CEO of Abercrombie and Fitch Mike Jeffries doesn’t want larger people shopping in his store, he only wants thin and beautiful people. He doesn’t want his core customers to see people who aren’t as hot as them wearing his clothing. He believes that people who wear his clothing should feel like they’re one of the cool kids. That’s why he hires good-looking people in his stores. Because good-looking people attract other good-looking people, and he wants to market to cool, good-looking people. He isn't bothered by excluding fat people (and not carrying larger sizes for women) because not limiting his ideal demographic would make his clothing less desirable.
Since when did our entire civilization succumb to the beauty standards of a 61-year old millionaire with a fake tan, spiked hair, unsettling plastic surgery, and flip flops (you must Google him, really). When did it become acceptable for someone else to tell us who to value and why we should value them? I say we take back cool, my friends. Yes we can. Here's how.
1. Boycott. Just don't buy from Abercrombie, people. Also, have a conversation with your teenagers about the power of retail advertising, the harm of giving into an appearance-obsessed culture, and encourage them not to buy into this thinking.
2. Speak up. Verbalize (in front of your friends and family) your diverse perspective on definitions of beauty, personality types, and success. Comment on the beauty you see in different skin tones, body shapes, styles, professions, life choices. Last week I met with a CEO of a large organization and was greeted by her 25-year old, spiked hair, uber hip male personal assistant. Over dinner with my family later that night, I mentioned that I had met a male "secretary' and how effective and dynamic he appeared to be in his role supporting a powerful female CEO.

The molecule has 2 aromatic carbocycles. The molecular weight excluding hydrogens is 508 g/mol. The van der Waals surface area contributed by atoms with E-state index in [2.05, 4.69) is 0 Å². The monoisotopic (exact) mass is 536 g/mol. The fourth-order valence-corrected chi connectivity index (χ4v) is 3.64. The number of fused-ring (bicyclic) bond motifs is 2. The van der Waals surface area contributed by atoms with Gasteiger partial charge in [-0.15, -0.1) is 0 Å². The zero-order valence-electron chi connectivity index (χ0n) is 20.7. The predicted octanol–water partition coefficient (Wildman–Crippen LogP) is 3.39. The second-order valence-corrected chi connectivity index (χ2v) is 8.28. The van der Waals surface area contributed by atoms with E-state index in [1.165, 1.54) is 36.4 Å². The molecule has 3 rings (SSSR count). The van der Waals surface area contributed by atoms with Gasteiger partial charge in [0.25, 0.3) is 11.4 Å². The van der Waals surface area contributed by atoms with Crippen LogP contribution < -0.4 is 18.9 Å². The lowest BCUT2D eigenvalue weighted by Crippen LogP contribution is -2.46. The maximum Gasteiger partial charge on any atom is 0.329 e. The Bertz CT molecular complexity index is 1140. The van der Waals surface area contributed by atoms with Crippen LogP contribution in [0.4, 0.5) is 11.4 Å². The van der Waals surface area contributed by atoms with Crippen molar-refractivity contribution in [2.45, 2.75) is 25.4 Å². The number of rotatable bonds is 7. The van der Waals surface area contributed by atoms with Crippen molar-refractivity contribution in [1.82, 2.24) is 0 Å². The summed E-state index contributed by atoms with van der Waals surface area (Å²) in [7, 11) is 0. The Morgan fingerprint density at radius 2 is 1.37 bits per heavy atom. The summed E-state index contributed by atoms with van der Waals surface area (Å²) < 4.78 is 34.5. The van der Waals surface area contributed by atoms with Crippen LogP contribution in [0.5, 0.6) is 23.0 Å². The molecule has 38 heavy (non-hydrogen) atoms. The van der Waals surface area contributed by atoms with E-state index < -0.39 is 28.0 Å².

3. Speak differently. When talking about someone, try not to describe them by their physical attributes (like I just did in #2). When other people do so in your presence - "Check out how fat that girl is!" if you don't respond, you are actually condoning that behavior and ensuring that it will likely continue. Try saying something like, "You know, I think there is beauty in people of all shapes and sizes. Why are we checking her out anyway?"
4. Look beyond the commercials. Watch independent films, listen to independent music, see a play that is off-Broadway. Expose yourself to that which is not heavily marketed to you. You'll be surprised at what you might be missing. Tell your friends and family about the films, songs, plays, etc. and encourage them to also experience these things.
5. Celebrate quirky. Open your mind to celebrate, and then highlight, eccentric, innovative, unorthodox, non-traditional ways of thinking and working. I used to work with a pretty conservative public relations company. Everyone wore khakis and skirts, and the manager wore dapper bow ties. Then one day he hired a funky editor who wore vintage dresses over colorful tights, who talked dramatically with her hands and was intense and introverted. By pushing everyone's communication comfort zones and bringing a fresh perspective and style, she challenged not only the look of the agency's publications, but also the entire make-up of the staff.
Jeffries said that in every school there are cool and popular kids - you know the ones with the good looks and a lot of friends. Those kids are only "cool" because we as a society continue to define attractiveness in such exclusionary and narrow terms, based solely on physical appearance and one's capacity to be social. How long are we going to let Abercrombie define cool for us? It's time to take cool back. Join me?